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Influence of suspended particle concentration, composition and size on the variability of inherent optical properties of the Southern North Sea
Astoreca, R.; Doxaran, D.; Ruddick, K.; Rousseau, V.; Lancelot, C. (2012). Influence of suspended particle concentration, composition and size on the variability of inherent optical properties of the Southern North Sea. Cont. Shelf Res. 35: 117-128. hdl.handle.net/10.1016/j.csr.2012.01.007
In: Continental Shelf Research. Pergamon Press: Oxford; New York. ISSN 0278-4343, more
Peer reviewed article  

Available in  Authors 
    VLIZ: Open Repository 257130 [ OMA ]

Keyword
    Marine
Author keywords
    Inherent optical properties; Coastal-offshore transect; Organic/inorganic particles; Chlorophyll a; Total suspended matter; Southern North Sea

Project Top | Authors 
  • BELCOLOUR-2 : Optical remote sensing of marine, coastal and inland waters, more

Authors  Top 
  • Astoreca, R., more
  • Doxaran, D.
  • Ruddick, K., more

Abstract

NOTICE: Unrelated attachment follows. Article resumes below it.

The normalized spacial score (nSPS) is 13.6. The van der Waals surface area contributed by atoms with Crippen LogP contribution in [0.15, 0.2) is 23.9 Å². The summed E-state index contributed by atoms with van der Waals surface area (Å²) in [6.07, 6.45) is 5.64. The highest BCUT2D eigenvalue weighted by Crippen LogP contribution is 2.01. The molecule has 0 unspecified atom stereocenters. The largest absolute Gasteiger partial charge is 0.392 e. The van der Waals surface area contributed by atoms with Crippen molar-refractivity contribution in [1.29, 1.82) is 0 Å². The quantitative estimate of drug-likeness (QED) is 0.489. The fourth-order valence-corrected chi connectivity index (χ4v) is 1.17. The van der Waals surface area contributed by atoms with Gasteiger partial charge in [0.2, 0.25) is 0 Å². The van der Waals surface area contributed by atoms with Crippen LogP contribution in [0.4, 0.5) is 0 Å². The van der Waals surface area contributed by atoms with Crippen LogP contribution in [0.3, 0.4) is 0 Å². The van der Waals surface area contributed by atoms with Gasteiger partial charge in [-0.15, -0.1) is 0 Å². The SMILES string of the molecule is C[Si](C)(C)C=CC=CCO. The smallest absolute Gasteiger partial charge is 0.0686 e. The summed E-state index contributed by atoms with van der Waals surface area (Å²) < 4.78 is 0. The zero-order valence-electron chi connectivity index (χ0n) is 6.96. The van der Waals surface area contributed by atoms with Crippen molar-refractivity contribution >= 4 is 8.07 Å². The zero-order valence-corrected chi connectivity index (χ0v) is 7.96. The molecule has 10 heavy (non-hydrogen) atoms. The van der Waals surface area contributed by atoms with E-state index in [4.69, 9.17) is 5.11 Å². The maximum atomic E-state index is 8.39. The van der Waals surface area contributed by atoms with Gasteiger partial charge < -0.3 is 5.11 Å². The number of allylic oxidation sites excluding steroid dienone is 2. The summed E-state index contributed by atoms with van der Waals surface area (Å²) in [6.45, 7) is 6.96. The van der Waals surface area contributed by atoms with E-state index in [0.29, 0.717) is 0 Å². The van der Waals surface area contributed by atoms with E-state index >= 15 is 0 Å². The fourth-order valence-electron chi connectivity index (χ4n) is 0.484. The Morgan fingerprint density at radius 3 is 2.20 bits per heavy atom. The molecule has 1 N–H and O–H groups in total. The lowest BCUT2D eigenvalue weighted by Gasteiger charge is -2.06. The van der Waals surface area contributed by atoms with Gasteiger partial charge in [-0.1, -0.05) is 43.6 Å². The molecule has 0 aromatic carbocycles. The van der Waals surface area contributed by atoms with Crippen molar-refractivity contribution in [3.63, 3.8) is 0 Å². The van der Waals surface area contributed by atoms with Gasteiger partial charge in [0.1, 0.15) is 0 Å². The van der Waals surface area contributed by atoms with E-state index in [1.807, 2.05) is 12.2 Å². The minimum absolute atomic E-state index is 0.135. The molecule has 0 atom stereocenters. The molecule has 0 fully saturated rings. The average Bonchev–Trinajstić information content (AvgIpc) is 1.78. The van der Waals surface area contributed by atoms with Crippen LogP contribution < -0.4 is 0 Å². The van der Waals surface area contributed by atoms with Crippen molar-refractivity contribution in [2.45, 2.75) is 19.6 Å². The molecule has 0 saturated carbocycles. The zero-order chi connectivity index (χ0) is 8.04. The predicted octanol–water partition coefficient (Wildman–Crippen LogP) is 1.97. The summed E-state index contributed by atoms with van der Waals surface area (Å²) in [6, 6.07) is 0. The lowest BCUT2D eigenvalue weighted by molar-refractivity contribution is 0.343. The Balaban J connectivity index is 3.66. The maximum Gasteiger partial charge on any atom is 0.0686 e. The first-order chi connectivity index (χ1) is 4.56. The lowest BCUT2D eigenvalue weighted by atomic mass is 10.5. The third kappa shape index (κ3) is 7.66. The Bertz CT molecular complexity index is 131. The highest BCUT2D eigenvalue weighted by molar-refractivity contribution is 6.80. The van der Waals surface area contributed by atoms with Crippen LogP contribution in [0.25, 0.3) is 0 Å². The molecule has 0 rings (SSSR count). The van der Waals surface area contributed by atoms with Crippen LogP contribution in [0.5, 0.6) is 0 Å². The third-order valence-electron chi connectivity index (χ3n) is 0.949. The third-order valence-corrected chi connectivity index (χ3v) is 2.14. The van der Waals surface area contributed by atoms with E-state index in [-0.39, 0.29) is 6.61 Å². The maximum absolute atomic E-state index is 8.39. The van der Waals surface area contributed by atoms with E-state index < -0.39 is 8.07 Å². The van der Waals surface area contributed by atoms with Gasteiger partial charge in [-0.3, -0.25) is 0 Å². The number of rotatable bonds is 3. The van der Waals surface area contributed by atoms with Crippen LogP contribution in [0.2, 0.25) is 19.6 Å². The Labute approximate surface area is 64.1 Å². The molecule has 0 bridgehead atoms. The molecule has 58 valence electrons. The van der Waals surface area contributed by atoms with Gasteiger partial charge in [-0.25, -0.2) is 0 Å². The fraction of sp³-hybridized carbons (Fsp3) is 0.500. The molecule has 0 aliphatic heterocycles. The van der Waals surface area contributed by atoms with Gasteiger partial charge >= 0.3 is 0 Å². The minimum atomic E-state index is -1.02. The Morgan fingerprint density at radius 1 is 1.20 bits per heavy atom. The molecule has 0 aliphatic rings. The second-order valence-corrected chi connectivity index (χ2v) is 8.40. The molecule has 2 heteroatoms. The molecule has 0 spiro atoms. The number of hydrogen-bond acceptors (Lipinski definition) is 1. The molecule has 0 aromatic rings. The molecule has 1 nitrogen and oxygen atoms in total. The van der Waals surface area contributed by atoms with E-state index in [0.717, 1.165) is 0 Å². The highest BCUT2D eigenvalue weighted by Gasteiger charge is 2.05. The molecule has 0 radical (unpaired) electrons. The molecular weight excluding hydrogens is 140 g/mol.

Suspended particles play an important role in coastal waters by controlling to a large extent the variability of the water inherent optical properties (IOPs). In this study, focused on the complex waters of the Southern North Sea, the relationships between the concentration, composition and size of suspended particles and their optical properties (light absorption, and attenuation in the visible and near-infrared spectral regions) are investigated. Over a one-year period, field measurements were carried out along regular transects from the Belgian to the English coasts to cover a wide gradient of water masses. Results show that the area can be divided into three geographical zones, each one having specific biogeochemical and optical properties: Scheldt coastal zone (SCZ), Middle of the Southern North Sea (MSNS) and Thames coastal zone (TCZ). Concentrations of organic (inorganic) particles were always higher in the SCZ (TCZ). The MSNS was characterized by a high proportion of organic particles in low concentration. The spectral shape of particle attenuation reveals a wide range from negative to positive slopes. Particle size distributions reveal a power-law shape along the coasts (especially in the TCZ) and a bimodal distribution in the MSNS notably during the spring phytoplankton bloom. This bimodal size distribution and more precisely a size peak around 7 µm results in an unexpected negative spectral slope of the particle attenuation coefficient. Variations in the particulate mass-specific IOPs between the three regions were observed to predominate over seasonal variations. The implications in terms of inversion of IOPs into biogeochemical parameters, such as chlorophyll a and total suspended matter, in coastal waters are discussed.

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